Are we going to be a body where the hungry get fed, where the thirsty get drink, where the stranger gets welcomed, where the naked get clothed, where the sick get healed and where those in prison get treated with compassion as beloved images of God? Will we be a body of justice and love? A body where we look at each other and see nothing less than Jesus the Christ?
Or will we be a body divided by privilege. Will we be a body where we say as long as I have mine, I don’t care if you’ve got yours? Will we be a body where the naked go cold while coats hang in closets, where children die of the flu for lack of one shot while we spend billions giving the wealthy one more month of life in which they will never see the outside of a hospital room?
Will we be a body where we build prison cells based on third grade test scores in poor and minority communities, where we imprison generation after generation of African-American young women and men, treating them like criminals just for how they look walking down the street, limiting their economic and educational possibilities and then acting like it is some innate moral deficiency when some of them turn to crime or slip into hopelessness?
Will we be a body of liberty and justice for some? A body where we look at each other and see “the other,” see someone to be feared, someone to be labeled, someone never to take the risk to truly know?
That is the choice that Christ the King puts before us this morning. And he doesn’t tell us “it would be nice if you did these things.” He tells us there are consequences, deep and abiding consequences to the choices we make. This morning Jesus tells us it is the choice between a life of heaven and a life of hell. Jesus looks us square in the face this morning and asks, “Who are you going to be?” “What kind of body, what kind of city, what kind of world are you going to be?” Make your choice. But know that one choice leads to life and joy, and the other choice as it has in our past will only continue to lead to pain and death.
We have heard this reading before, but for most of us, hearing it is not enough. For most of us, hearing it has been little more than an intellectual exercise, only a reminder to be a little bit kinder, to do a few more good deeds, to be a little more compassionate to those others in need.
That’s not what Jesus is saying. He is saying this is about life and death. He is saying this is about heaven and hell. He is saying this is nothing less than choosing what our future is going to be. But we can’t just hear that. We have to feel it. We have to feel the consequences of our choices deep inside us in a way that cuts us to the core and shakes the very foundations of our life.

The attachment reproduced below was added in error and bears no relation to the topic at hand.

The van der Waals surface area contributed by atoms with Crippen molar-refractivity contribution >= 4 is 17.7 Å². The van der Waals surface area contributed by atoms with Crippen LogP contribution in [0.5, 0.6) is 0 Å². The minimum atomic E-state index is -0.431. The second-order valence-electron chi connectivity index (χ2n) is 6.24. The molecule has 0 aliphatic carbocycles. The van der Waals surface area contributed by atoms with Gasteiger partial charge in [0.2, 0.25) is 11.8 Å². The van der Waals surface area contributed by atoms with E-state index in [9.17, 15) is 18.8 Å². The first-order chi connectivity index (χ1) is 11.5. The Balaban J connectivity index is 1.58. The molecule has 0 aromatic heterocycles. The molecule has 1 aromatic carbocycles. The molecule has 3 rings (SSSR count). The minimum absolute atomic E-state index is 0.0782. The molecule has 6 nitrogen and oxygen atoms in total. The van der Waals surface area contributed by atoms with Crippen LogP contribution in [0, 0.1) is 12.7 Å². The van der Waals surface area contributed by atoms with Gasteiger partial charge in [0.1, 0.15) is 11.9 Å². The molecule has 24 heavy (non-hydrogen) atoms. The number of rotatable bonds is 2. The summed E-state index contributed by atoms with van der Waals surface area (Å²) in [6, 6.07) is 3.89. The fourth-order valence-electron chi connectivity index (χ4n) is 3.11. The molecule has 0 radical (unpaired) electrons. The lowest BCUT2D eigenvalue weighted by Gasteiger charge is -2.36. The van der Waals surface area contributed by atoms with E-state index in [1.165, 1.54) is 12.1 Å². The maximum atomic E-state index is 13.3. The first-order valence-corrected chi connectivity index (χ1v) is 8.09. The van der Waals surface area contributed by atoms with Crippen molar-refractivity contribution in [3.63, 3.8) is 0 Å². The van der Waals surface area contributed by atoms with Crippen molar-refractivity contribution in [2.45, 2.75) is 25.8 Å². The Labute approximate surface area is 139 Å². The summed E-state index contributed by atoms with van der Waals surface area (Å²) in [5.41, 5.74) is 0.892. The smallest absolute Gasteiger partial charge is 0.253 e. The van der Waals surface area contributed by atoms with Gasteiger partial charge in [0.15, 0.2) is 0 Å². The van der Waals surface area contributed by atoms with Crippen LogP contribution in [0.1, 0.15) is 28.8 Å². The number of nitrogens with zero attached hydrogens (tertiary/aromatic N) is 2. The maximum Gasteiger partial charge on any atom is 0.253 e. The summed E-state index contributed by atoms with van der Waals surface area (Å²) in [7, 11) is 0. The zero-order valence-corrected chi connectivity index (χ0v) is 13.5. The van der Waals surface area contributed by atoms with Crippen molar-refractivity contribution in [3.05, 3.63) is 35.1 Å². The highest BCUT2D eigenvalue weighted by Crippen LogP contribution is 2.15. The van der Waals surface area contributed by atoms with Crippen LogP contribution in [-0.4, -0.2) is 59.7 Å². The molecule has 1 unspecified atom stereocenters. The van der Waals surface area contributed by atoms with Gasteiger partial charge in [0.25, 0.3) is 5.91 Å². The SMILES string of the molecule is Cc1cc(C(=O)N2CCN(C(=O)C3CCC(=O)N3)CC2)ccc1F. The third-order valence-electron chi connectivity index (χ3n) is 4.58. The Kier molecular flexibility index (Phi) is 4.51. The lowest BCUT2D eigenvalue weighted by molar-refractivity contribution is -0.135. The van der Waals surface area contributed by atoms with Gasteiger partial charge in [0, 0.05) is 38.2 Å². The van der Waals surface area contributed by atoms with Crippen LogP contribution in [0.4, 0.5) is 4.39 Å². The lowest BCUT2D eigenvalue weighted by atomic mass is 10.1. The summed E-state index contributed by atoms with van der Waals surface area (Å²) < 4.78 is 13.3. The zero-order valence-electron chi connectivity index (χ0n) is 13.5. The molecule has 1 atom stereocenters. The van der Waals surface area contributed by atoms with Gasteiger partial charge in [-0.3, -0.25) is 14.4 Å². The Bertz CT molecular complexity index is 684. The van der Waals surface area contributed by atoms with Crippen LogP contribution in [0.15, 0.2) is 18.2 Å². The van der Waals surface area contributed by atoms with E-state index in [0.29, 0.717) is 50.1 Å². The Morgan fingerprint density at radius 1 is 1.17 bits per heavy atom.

Becca didn’t gather the women around the drawing of the body on their first day in the house. She didn’t call a meeting when everyone was feeling comfortable and say “OK, so what are the house rules going to be?” … or at least if she did, she discovered that’s not what forms the body. The wisdom and the choices that came out of that holy moment gathered around the outline of that body could not have happened and Magdalene never could have become the incredible community of transformation it has been for nearly two decades without the deep, terrifying and even rageful conflict that happened that morning.
Truly to choose to be that body of love and trust and hope, they had first to go to that place of pain and conflict and rage. They had to look it square in the face. They had to lean deeply into the conflict and the anger, feel what it was all about, feel the power it had to tear them apart, feel the power it had literally to take away their lives and their hope for the future. They had to feel deep in their bones the consequences of past choices and the consequences of their present answer and only then could they truly answer the question in a way that was not just about words but that could be about deep commitment to how they were going to live together for the rest of their lives.
Only after experiencing the conflict and the pain and the rage could they gather around the body and truly ask themselves is this who you want to be? Is this the body you want? Is this the future you choose? Or is there something else?
And so it is for us.